CBS Local — The ability to use marijuana legally in Colorado has reportedly resulted in a positive side-effect: a decrease in the number of fatal opioid overdoses in the state.
According to a new study by the American Journal of Public Health, the number of overdose deaths have fallen by more than six percent since the state legalized recreational pot in 2014.
“Colorado’s legalization of recreational cannabis sales and use resulted in a 0.7 deaths per month reduction in opioid-related deaths,” researchers wrote.
While fatal overdoses have dropped in Colorado, local officials are skeptical of the connection to legal marijuana.
“It just hasn’t been in place long enough,” Dr. Larry Wolk, the director of the Colorado Department of Public Health, said, via The Denver Post. “Anything that does get published at this point should be considered preliminary data.”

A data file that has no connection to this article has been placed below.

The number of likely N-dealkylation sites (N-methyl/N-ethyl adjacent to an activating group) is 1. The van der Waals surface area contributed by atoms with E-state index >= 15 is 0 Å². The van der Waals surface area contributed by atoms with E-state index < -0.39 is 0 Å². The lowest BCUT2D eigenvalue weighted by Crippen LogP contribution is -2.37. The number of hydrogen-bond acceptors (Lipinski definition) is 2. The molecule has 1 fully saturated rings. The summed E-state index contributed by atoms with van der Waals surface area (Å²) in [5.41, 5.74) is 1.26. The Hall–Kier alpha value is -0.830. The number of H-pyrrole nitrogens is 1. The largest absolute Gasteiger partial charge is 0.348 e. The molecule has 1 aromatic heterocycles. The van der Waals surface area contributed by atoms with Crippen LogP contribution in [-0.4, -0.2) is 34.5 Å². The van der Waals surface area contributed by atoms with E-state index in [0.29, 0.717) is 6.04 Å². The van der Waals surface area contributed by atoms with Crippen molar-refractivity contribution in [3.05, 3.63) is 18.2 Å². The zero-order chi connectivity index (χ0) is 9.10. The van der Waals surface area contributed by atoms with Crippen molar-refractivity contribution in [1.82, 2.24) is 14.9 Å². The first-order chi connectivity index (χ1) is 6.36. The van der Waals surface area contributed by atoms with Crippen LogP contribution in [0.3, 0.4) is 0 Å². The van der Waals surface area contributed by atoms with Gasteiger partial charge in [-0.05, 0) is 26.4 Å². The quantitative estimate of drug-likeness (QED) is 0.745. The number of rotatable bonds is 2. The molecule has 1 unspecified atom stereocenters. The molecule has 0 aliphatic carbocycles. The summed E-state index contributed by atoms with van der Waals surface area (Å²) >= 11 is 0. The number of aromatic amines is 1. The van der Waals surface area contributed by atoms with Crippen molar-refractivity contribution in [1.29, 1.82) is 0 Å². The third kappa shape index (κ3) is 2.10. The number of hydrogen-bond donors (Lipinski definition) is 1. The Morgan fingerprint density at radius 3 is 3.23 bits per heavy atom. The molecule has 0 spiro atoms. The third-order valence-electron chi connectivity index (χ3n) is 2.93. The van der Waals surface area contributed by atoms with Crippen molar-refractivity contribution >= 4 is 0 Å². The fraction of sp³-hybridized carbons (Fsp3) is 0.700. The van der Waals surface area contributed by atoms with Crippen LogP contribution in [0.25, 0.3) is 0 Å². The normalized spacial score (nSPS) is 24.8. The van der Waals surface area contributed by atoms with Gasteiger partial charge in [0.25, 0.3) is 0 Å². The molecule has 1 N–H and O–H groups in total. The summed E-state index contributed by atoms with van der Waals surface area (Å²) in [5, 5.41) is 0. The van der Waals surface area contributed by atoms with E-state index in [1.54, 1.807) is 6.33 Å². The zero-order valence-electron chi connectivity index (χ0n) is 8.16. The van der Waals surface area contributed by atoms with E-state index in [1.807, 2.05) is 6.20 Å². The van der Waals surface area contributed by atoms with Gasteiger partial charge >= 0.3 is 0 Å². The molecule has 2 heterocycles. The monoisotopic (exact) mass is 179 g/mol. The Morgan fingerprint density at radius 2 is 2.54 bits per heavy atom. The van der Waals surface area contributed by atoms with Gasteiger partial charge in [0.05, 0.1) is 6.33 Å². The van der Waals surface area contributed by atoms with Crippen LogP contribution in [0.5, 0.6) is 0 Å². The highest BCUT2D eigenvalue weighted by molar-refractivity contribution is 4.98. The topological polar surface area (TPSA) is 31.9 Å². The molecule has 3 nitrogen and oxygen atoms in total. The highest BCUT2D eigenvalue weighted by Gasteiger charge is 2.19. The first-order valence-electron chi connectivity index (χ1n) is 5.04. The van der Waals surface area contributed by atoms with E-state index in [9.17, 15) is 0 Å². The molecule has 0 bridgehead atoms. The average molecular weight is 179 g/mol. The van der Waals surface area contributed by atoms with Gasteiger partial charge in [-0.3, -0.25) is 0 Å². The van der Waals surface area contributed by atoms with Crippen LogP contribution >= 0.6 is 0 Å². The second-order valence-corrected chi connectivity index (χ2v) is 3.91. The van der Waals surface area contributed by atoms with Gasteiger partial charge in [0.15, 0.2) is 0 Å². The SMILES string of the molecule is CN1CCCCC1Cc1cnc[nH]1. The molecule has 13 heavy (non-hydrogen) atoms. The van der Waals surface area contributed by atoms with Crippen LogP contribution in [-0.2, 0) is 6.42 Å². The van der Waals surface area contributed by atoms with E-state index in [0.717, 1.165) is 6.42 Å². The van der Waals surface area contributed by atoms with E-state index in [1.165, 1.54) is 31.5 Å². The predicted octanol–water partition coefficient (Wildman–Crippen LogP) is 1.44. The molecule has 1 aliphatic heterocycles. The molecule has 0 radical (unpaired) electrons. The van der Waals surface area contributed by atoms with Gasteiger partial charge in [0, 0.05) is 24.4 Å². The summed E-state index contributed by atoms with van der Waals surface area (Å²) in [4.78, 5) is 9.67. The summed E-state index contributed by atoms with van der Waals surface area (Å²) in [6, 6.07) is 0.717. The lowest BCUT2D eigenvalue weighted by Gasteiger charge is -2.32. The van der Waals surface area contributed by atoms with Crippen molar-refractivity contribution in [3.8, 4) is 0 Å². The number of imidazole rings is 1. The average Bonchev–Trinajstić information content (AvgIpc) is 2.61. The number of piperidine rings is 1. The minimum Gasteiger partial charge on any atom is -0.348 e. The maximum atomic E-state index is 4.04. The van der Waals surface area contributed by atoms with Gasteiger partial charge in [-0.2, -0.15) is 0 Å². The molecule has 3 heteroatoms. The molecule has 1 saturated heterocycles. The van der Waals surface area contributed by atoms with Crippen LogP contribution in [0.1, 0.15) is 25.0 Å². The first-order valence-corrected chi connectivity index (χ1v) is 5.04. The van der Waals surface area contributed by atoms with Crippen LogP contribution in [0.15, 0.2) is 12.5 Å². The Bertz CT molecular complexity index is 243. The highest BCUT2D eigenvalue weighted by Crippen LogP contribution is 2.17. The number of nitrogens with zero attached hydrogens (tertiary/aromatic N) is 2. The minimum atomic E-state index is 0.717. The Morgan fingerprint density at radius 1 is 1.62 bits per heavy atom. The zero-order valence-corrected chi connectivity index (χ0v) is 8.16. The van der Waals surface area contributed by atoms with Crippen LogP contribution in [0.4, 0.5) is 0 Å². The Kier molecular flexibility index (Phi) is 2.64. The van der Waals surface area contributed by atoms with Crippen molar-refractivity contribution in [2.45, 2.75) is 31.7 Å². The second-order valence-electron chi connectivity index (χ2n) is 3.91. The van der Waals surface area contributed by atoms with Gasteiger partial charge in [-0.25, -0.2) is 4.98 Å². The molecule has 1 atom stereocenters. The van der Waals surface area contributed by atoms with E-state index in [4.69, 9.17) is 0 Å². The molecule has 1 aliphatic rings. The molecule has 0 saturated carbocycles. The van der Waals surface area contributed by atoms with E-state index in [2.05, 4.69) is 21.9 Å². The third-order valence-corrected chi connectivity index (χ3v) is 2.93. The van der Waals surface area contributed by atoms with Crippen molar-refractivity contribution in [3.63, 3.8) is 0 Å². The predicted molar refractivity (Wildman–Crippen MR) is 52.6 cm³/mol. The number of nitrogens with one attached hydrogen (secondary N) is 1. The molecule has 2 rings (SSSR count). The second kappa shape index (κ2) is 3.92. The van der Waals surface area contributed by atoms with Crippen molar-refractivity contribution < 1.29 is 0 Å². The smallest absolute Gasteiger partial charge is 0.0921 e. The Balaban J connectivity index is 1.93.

The Centennial state’s drug prevention community is also denouncing the study as a simple answer to a complicated topic.
“The whole thing is so convoluted, with so many different things going on in the marketplace, it’s virtually impossible to assign cause and effect or credit and blame to any one thing,” Consortium for Prescription Drug Abuse Prevention coordinator Robert Valuck said.
The study is reportedly the first to single out recreational marijuana as a cause for a drop in opioid-related deaths. A number of studies have drawn a link to the legal use of medical marijuana and the reduction in overdoses from using painkillers across the country.